Six Ways to Deliver Better Risk Assessment

Over time, the term "risk assessment" has become so commonplace that it has almost lost its meaning and is now much maligned.

Organizations run helter-skelter carrying out risk assessments that eventually become exercises in futility. One wonders why well-meaning managers, highly paid consultants and C-suite members with years of experience, access to tons of research, and armed with the best intentions eventually end up with unusable outcomes?

Here are 6 key lessons from more than a decade of working with organizations across the board on risk assessments from various perspectives, including information security, application security, health and safety, and a project standpoint. They include:

1. Strategize:  The first step is to put in place a well-defined and articulated strategy which not only becomes a guidepost which can be revisited time and again, but which also can be the buoy you cling to when the time comes. A clear, well-articulated strategy can go a long way in ensuring successful risk assessments and driving outcomes.

2. Keep it simple:  Simple is the friend of the wise and can go a long way in ensuring effective risk assessments and outcomes. A simple risk assessment is aligned with strategy, has wide and deep buy-in, and can help keep things practical. Simple risk assessment approaches deliver results easily and enable stakeholders to use them to manage risks effectively. Characterized by very close alignment to the organization and its context, its culture and ease of use, keeping it simple can help ensure sustainable success.

3. Buy-in, buy-in, buy-in:  Irrespective of the reason for the risk assessment, effectiveness is determined by how deeply various stakeholders are involved, how much information is shared, and how the outcomes are perceived. Stakeholder buy-in can determine how the risk assessment is approached and how various stakeholders get involved; a sure shot way to achieve success. Buy-in is easier said than done and requires effective training and communication, transparency on all aspects relating to the risk assessment, a risk-aware organizational culture, and most importantly, visible management commitment.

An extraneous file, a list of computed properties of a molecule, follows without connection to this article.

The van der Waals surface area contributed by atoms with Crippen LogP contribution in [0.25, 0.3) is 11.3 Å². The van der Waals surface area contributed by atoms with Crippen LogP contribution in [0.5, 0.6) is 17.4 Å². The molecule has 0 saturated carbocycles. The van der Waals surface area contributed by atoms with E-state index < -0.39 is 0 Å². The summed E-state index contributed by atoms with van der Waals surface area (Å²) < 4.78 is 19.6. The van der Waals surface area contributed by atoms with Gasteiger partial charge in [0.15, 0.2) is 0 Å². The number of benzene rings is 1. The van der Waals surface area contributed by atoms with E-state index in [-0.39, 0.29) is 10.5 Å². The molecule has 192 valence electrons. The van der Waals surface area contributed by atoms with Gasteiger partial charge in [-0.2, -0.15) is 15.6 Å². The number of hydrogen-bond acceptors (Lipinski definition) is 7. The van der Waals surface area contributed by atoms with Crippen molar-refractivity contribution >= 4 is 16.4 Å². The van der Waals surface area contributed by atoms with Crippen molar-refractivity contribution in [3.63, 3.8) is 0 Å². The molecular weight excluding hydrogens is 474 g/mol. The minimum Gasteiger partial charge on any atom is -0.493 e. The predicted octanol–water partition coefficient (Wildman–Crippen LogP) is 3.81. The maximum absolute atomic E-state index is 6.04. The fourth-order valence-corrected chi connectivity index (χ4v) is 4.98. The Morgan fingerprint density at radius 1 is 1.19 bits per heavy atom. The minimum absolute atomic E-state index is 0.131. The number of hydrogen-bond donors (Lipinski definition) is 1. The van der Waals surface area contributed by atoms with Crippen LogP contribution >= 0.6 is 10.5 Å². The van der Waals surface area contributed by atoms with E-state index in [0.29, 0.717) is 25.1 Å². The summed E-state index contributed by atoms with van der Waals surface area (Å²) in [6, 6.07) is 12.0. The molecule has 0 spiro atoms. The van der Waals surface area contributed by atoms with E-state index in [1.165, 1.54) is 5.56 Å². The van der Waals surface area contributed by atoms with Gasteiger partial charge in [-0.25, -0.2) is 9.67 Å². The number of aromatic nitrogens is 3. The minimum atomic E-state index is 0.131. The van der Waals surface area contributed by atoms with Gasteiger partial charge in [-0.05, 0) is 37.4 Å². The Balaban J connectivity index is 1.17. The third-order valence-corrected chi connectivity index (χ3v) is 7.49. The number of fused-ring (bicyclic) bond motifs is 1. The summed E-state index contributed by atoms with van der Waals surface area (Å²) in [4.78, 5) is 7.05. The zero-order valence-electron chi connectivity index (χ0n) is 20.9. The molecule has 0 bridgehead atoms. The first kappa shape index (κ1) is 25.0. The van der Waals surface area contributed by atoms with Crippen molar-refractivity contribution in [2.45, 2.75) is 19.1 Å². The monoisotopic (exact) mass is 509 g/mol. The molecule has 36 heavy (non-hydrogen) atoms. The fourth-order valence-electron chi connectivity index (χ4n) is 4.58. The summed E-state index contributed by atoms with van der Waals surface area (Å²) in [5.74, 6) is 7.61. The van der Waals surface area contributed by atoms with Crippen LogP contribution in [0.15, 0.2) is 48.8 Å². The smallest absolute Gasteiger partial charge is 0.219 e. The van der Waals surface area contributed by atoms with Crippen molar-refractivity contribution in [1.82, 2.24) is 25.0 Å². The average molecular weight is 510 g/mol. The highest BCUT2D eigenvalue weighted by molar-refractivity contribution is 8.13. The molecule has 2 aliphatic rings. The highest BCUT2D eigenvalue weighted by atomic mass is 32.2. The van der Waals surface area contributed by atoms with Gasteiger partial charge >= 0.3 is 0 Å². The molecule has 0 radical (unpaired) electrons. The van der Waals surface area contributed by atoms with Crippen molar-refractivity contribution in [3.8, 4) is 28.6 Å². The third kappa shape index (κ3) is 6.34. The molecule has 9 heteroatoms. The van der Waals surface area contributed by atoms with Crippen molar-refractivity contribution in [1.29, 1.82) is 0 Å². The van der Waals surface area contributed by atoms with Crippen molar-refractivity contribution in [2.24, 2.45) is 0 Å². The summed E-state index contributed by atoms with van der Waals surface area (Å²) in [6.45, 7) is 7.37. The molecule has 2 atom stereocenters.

4. Perfect is the enemy of practical:  Aiming for perfection is desirable, but in most organizations considering day-to-day requirements, the outcomes expected and constraints ranging from limited time, the need to take action as you go along on identified risks, the dynamic nature of risks, and the need to balance risks and costs involved, it is imperative to ensure that the focus is on the practical. Being practical means the risk assessment used is repeatable, reliable and produces consistent results over time. Remember:  you want to be able to identify potential risks and take reasonable actions to mitigate and recover in case risks occur.

5. Benchmark wisely:  A key piece of advice on risk assessments is to benchmark. Assessing the outcomes of your risk assessment against what your peers in industry are doing can give your efforts a sense of stability and provide much needed navigational support. But it is worth remembering that your industry peers are as fickle as you are and no one wants to share information that is less-than-stellar. Very often benchmarking data comes with small print which simply means that the data is usable under certain standard test conditions and may be impractical if not outright nonsensical.

6. Modeling is best left to the ramp:  Ok, I know your eyebrows might have merged with your hairline, but the point is, unless models are chosen appropriately and customized to suit your organizational needs and the purpose you have in mind, off-the-shelf models can actually make things more difficult. If you must choose a model, keep it simple (see point 2 above).

Combine the above in the right proportions and your risk assessment is guaranteed to deliver results and go a long way toward achieving organizational objectives and strategies leading to effective risk management.

R.V. Raghu is director at ISACA. Read more ISACA blogs here.